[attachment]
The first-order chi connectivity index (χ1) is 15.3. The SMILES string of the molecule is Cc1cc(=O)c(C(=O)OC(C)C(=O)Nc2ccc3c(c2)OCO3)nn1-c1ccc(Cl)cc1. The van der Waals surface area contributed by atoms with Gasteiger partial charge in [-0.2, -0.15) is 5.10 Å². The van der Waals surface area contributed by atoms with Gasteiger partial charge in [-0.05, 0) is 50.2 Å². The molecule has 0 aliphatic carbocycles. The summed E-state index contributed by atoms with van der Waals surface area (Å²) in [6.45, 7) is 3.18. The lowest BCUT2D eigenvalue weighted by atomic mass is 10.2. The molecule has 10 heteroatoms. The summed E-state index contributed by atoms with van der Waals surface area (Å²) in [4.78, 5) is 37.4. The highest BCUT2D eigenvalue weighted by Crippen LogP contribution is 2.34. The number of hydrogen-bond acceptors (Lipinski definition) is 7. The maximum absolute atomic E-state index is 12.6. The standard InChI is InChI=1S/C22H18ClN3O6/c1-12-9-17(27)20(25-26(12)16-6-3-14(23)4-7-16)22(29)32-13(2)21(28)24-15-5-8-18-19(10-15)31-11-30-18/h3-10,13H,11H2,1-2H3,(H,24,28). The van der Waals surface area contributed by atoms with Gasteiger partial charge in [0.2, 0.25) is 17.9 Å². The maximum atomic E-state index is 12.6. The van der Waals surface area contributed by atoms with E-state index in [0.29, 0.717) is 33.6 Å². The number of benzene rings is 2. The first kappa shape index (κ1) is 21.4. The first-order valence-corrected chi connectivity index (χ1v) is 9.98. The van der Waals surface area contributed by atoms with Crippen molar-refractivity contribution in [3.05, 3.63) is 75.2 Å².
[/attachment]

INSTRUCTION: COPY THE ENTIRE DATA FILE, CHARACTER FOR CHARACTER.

The first-order chi connectivity index (χ1) is 15.3. The SMILES string of the molecule is Cc1cc(=O)c(C(=O)OC(C)C(=O)Nc2ccc3c(c2)OCO3)nn1-c1ccc(Cl)cc1. The van der Waals surface area contributed by atoms with Gasteiger partial charge in [-0.2, -0.15) is 5.10 Å². The van der Waals surface area contributed by atoms with Gasteiger partial charge in [-0.05, 0) is 50.2 Å². The molecule has 0 aliphatic carbocycles. The summed E-state index contributed by atoms with van der Waals surface area (Å²) in [6.45, 7) is 3.18. The lowest BCUT2D eigenvalue weighted by atomic mass is 10.2. The molecule has 10 heteroatoms. The summed E-state index contributed by atoms with van der Waals surface area (Å²) in [4.78, 5) is 37.4. The highest BCUT2D eigenvalue weighted by Crippen LogP contribution is 2.34. The number of hydrogen-bond acceptors (Lipinski definition) is 7. The maximum absolute atomic E-state index is 12.6. The standard InChI is InChI=1S/C22H18ClN3O6/c1-12-9-17(27)20(25-26(12)16-6-3-14(23)4-7-16)22(29)32-13(2)21(28)24-15-5-8-18-19(10-15)31-11-30-18/h3-10,13H,11H2,1-2H3,(H,24,28). The van der Waals surface area contributed by atoms with Gasteiger partial charge in [0.2, 0.25) is 17.9 Å². The maximum atomic E-state index is 12.6. The van der Waals surface area contributed by atoms with E-state index in [0.29, 0.717) is 33.6 Å². The number of benzene rings is 2. The first kappa shape index (κ1) is 21.4. The first-order valence-corrected chi connectivity index (χ1v) is 9.98. The van der Waals surface area contributed by atoms with Crippen molar-refractivity contribution in [3.05, 3.63) is 75.2 Å².